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Footy Grief, Hope and Perspective

Damn it! I say. Just as I felt that the grieving period was drawing to a close – although it’s been known to last until the cricket season – a simple road trip has set me back.

Sydney to Melbourne, via the Hume, 900 kilometres. An eight-hour journey that knows me only too well. For nearly 20 years I’ve been travelling this road.

Brisbane to Melbourne, via the Newell, 1600 kilometres. A two-day journey that for over 22 years saw me covering this ground.

Brisbane to Sydney, via New England, 940 kilometres. Eleven hours, on a single-lane highway. From 1982 until 1998, this too was a well-travelled route.

Road trips, apart from the annual Christmas, Cricket and Courtin journeys, are about footy. More to the point: my footy team.

I, the driver, sit behind the wheel for hours upon hours, driving to the footy. Hours spent thinking, imagining, fantasising, anticipating, longing and hoping. The unknown is ahead.

On the return journey, the hours are spent analysing, critiquing, rejoicing or regretting. And hope, hiding away there in the recesses, still lingers. There is always next week.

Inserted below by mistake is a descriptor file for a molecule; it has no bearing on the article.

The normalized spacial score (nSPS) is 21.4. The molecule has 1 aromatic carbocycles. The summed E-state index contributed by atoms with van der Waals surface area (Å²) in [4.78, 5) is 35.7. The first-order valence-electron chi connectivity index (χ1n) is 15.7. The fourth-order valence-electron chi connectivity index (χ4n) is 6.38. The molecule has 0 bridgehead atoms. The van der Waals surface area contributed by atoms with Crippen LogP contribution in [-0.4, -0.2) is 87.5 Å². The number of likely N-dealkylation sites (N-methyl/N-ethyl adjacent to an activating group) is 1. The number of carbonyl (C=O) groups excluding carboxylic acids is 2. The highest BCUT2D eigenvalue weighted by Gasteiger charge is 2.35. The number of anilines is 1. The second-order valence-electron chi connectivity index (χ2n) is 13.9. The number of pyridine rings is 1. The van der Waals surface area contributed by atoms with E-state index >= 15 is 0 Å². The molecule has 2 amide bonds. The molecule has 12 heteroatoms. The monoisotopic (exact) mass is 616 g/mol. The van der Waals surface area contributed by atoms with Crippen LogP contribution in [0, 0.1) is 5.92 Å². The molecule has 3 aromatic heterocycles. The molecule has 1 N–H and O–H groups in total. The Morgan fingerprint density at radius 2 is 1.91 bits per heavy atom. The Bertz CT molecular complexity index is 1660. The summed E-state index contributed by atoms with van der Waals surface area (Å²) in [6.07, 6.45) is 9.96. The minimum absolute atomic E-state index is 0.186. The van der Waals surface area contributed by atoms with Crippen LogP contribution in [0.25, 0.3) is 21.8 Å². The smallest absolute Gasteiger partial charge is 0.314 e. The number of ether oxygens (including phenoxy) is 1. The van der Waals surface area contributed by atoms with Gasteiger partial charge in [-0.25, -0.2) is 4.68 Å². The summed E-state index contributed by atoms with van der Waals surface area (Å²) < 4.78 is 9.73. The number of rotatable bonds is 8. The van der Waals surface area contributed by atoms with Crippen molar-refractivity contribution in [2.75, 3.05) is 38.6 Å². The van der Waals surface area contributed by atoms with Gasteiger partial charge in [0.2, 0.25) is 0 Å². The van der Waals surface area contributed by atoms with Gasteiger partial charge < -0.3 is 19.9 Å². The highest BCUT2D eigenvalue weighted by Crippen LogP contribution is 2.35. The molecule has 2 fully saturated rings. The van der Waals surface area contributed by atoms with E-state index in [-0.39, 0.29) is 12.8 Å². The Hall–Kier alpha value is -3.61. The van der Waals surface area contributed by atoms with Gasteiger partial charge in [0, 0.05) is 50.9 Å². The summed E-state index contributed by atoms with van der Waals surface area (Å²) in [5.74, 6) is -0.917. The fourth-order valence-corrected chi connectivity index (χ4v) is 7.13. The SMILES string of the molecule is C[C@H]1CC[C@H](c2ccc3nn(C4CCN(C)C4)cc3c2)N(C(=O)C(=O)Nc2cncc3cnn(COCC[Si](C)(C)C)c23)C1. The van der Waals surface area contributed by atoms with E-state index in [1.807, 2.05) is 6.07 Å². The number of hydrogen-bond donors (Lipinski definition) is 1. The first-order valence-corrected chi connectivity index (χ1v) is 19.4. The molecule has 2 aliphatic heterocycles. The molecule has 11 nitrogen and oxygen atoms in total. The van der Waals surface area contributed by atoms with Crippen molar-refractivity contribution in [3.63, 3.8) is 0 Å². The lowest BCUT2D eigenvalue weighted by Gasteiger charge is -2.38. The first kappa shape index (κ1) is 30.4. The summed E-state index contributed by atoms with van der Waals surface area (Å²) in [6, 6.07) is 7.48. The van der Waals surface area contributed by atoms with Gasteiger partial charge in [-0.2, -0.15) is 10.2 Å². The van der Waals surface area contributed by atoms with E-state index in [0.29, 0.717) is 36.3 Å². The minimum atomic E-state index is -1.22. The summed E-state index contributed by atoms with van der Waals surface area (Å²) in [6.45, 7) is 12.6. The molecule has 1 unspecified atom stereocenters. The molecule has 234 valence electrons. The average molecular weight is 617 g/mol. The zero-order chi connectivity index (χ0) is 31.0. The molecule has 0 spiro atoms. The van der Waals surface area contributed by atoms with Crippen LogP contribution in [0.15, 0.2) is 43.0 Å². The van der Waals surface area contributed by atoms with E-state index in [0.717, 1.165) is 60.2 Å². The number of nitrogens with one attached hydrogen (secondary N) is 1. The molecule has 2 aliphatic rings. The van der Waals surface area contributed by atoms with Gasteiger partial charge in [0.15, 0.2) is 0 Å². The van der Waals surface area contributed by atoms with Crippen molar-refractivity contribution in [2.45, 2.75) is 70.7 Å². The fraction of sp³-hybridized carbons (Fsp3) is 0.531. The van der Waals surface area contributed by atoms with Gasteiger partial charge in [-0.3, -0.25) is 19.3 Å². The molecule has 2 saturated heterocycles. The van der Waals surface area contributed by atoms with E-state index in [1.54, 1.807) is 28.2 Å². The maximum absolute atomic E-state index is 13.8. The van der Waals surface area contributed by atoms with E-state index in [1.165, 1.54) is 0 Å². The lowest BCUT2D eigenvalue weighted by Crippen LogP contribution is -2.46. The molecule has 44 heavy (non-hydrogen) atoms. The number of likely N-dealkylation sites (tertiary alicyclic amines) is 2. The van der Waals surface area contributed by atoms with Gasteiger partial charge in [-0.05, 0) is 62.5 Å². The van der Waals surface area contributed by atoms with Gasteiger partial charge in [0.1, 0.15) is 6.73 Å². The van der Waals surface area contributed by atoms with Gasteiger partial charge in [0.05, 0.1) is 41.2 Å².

In the 40 odd years of road trips, this week’s journey along the Hume, with no next week, is the only trip I’ve made where footy hasn’t played its part. With no anticipating, longing and hope involved, this family trip (which had been planned weeks ago), was in some way challenging.

It started on Thursday morning, when packing the bags. Two bags were removed from the wardrobe. The routine is simple: one for everyday clothes, one for footy gear. One went back into the wardrobe. It felt strange.

Packing the car was different. Red and white was nowhere to be seen. It felt empty.

Approaching the Hume, away from the traffic, I started to relax. Beethoven was inserted into the slot. An hour or so had passed and I wondered why everything felt at odds. The ever-changing landscape – which is often commented on – was a mere blank canvas; the music was nothing but an unemotional background noise; the sky – normally at the forefront of my vision – was dull and boring; the joyful windmills, just out of Goulburn, were lifeless; and when the first of the spring wattle greeted me, in all its vibrant yellows, all I could think of was Richmond and their happy supporters!

Where was the longing, the anticipation, the hope?

Approaching Albury, where we usually stay for the night, I dreaded Swans talk from the owners of the motel. Every trip, we would share our Swans memories, but tonight would be different. Marshall registered on arrival and the woman was kind and considerate. No mention. We’d no longer unpacked the car, when there was the knock on the door. The man, not so considerate, greeted us with “What went wrong?!” Followed by “There’s no footy for you in Melbourne this weekend, in case you hadn’t realised. Why are you going to Melbourne?” Some people!!